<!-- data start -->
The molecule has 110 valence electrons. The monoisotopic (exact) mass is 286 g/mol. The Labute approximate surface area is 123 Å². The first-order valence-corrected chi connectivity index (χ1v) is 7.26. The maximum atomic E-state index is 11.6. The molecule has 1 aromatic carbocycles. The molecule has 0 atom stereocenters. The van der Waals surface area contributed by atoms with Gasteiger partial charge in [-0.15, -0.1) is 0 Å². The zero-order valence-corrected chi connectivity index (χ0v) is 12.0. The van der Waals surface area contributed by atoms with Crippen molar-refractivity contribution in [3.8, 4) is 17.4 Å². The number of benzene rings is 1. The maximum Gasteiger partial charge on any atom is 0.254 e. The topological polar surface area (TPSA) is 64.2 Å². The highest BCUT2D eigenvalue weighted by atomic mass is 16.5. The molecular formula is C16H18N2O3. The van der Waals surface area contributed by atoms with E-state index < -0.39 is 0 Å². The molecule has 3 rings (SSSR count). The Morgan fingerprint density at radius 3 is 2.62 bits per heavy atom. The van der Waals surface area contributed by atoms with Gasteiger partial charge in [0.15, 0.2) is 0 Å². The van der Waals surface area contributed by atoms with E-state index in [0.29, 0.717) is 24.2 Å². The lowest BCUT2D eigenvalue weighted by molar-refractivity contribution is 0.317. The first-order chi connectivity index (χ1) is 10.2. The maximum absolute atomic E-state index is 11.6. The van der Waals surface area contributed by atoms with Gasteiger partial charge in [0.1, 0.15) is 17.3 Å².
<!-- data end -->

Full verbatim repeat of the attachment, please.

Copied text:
The molecule has 110 valence electrons. The monoisotopic (exact) mass is 286 g/mol. The Labute approximate surface area is 123 Å². The first-order valence-corrected chi connectivity index (χ1v) is 7.26. The maximum atomic E-state index is 11.6. The molecule has 1 aromatic carbocycles. The molecule has 0 atom stereocenters. The van der Waals surface area contributed by atoms with Gasteiger partial charge in [-0.15, -0.1) is 0 Å². The zero-order valence-corrected chi connectivity index (χ0v) is 12.0. The van der Waals surface area contributed by atoms with Crippen molar-refractivity contribution in [3.8, 4) is 17.4 Å². The number of benzene rings is 1. The maximum Gasteiger partial charge on any atom is 0.254 e. The topological polar surface area (TPSA) is 64.2 Å². The highest BCUT2D eigenvalue weighted by atomic mass is 16.5. The molecular formula is C16H18N2O3. The van der Waals surface area contributed by atoms with E-state index < -0.39 is 0 Å². The molecule has 3 rings (SSSR count). The Morgan fingerprint density at radius 3 is 2.62 bits per heavy atom. The van der Waals surface area contributed by atoms with Gasteiger partial charge in [0.15, 0.2) is 0 Å². The van der Waals surface area contributed by atoms with E-state index in [0.29, 0.717) is 24.2 Å². The lowest BCUT2D eigenvalue weighted by molar-refractivity contribution is 0.317. The first-order chi connectivity index (χ1) is 10.2. The maximum absolute atomic E-state index is 11.6. The van der Waals surface area contributed by atoms with Gasteiger partial charge in [0.1, 0.15) is 17.3 Å².